Hydrated EPS

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Extracellular polymeric substances (EPS) are a heterogeneous matrix of polymers comprised of mainly polysaccharides, proteins, lipids and nucleic acids (McSwain et al., 2005; Mishra and Jha, 2013). EPS are produced in two forms, either associated with the cell surface in capsular form (Sutherland, 1990) or loosely bound to the cell surface as slime polysaccharides (Suresh Kumar et al., 2007). The composition of EPS synthesised varies significantly and thus affecting the physico-chemical properties. Some of the EPS are neutral, but majority are polyanionic (Sutherland, 2001). In addition, the contents of carbohydrates, proteins and nucleic acids was found to have substantial effect on the flocculation of bacteria (Sheng et al., 2005). EPS are synthesized intracellularly either throughout growth, late-exponential or stationary stage (Mishra and Jha, 2013). The rate of production…show more content…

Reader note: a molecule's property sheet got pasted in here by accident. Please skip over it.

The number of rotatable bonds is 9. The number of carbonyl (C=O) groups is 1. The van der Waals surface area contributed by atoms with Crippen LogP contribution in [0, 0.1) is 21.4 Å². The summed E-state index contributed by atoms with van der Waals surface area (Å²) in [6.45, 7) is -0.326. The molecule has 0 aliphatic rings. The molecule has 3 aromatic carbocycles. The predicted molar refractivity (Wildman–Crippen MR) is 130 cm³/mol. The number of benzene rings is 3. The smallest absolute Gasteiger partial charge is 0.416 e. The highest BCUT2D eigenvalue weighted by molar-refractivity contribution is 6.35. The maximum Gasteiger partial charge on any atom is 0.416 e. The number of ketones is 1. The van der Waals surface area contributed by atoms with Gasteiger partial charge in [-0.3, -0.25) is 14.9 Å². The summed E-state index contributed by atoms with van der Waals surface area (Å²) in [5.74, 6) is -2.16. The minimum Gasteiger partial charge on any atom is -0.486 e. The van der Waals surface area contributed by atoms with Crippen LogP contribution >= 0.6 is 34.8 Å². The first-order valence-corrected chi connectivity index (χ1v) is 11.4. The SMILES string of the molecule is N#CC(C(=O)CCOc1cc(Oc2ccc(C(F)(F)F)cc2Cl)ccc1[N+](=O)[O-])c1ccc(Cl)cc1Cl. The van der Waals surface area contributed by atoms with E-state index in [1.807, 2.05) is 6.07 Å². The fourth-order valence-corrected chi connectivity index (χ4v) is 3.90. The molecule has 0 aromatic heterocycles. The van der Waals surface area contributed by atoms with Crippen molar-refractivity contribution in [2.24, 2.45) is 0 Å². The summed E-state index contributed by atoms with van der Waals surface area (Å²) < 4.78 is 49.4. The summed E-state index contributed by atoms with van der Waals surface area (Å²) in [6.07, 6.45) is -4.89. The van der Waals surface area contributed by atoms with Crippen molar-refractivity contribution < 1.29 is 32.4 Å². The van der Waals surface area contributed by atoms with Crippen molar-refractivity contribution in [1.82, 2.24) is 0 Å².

The formation of hydrated EPS layer surrounding a microorganism will provide protection against desiccation and predation (Suresh Kumar et al., 2007). Furthermore, EPS plays a principal role in cell aggregates formation and initiation of flocculation as well as biofilms. The production of EPS not only involves in anchoring of biofilms to hydrophobic surfaces but also accumulation of recalcitrant PAHs by sorption to exopolymer (Johnsen et al., 2005). This properties are significant to in removal of water pollutant (Singh et al., 2006) and selective plugging in MEOR (Sen, 2008). As a key constituent in cell floc and biofilm formation, EPS helps to facilitate the mechanism of cell adhesion to surfaces and other organisms, as well as uptake of nutrients (Laspidou and Rittmann, 2002). The EPS matrix in biofilm displays as a medium for biochemical interaction among cells in microbial aggregates (Laspidou and Rittmann, 2002). Besides that, EPS can also function as emulsifier and surfactants that are
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